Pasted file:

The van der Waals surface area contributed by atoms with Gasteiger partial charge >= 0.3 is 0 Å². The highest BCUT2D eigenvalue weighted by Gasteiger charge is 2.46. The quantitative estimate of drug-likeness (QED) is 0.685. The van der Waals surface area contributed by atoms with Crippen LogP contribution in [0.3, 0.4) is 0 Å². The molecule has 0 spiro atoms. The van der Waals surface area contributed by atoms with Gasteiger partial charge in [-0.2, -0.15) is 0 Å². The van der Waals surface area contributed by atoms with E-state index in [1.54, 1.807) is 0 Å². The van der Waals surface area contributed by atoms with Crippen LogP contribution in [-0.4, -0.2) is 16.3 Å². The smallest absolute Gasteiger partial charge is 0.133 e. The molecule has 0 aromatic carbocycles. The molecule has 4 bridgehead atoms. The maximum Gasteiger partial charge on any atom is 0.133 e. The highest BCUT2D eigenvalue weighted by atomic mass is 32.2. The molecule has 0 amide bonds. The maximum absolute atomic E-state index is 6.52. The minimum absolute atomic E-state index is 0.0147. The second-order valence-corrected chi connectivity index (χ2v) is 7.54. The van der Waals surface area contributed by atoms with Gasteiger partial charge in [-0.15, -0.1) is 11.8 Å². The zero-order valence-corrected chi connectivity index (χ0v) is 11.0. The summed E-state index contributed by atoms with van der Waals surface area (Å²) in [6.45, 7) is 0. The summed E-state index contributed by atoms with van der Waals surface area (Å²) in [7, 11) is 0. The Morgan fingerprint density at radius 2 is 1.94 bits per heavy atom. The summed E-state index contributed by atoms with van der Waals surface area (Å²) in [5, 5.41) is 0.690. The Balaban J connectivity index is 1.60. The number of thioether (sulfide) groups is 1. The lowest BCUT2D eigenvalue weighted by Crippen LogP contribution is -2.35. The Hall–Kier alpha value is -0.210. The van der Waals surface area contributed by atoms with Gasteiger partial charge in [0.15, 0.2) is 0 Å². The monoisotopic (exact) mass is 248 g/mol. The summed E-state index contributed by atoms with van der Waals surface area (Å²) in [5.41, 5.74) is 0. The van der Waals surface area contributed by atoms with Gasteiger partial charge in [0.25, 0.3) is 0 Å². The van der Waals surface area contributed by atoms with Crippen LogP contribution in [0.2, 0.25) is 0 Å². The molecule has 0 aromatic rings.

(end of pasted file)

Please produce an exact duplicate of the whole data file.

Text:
The van der Waals surface area contributed by atoms with Gasteiger partial charge >= 0.3 is 0 Å². The highest BCUT2D eigenvalue weighted by Gasteiger charge is 2.46. The quantitative estimate of drug-likeness (QED) is 0.685. The van der Waals surface area contributed by atoms with Crippen LogP contribution in [0.3, 0.4) is 0 Å². The molecule has 0 spiro atoms. The van der Waals surface area contributed by atoms with Gasteiger partial charge in [-0.2, -0.15) is 0 Å². The van der Waals surface area contributed by atoms with E-state index in [1.54, 1.807) is 0 Å². The van der Waals surface area contributed by atoms with Crippen LogP contribution in [-0.4, -0.2) is 16.3 Å². The smallest absolute Gasteiger partial charge is 0.133 e. The molecule has 0 aromatic carbocycles. The molecule has 4 bridgehead atoms. The maximum Gasteiger partial charge on any atom is 0.133 e. The highest BCUT2D eigenvalue weighted by atomic mass is 32.2. The molecule has 0 amide bonds. The maximum absolute atomic E-state index is 6.52. The minimum absolute atomic E-state index is 0.0147. The second-order valence-corrected chi connectivity index (χ2v) is 7.54. The van der Waals surface area contributed by atoms with Gasteiger partial charge in [-0.15, -0.1) is 11.8 Å². The zero-order valence-corrected chi connectivity index (χ0v) is 11.0. The summed E-state index contributed by atoms with van der Waals surface area (Å²) in [6.45, 7) is 0. The summed E-state index contributed by atoms with van der Waals surface area (Å²) in [7, 11) is 0. The Morgan fingerprint density at radius 2 is 1.94 bits per heavy atom. The summed E-state index contributed by atoms with van der Waals surface area (Å²) in [5, 5.41) is 0.690. The Balaban J connectivity index is 1.60. The number of thioether (sulfide) groups is 1. The lowest BCUT2D eigenvalue weighted by Crippen LogP contribution is -2.35. The Hall–Kier alpha value is -0.210. The van der Waals surface area contributed by atoms with Gasteiger partial charge in [0.15, 0.2) is 0 Å². The monoisotopic (exact) mass is 248 g/mol. The summed E-state index contributed by atoms with van der Waals surface area (Å²) in [5.41, 5.74) is 0. The van der Waals surface area contributed by atoms with Gasteiger partial charge in [0.25, 0.3) is 0 Å². The van der Waals surface area contributed by atoms with Crippen LogP contribution in [0.2, 0.25) is 0 Å². The molecule has 0 aromatic rings.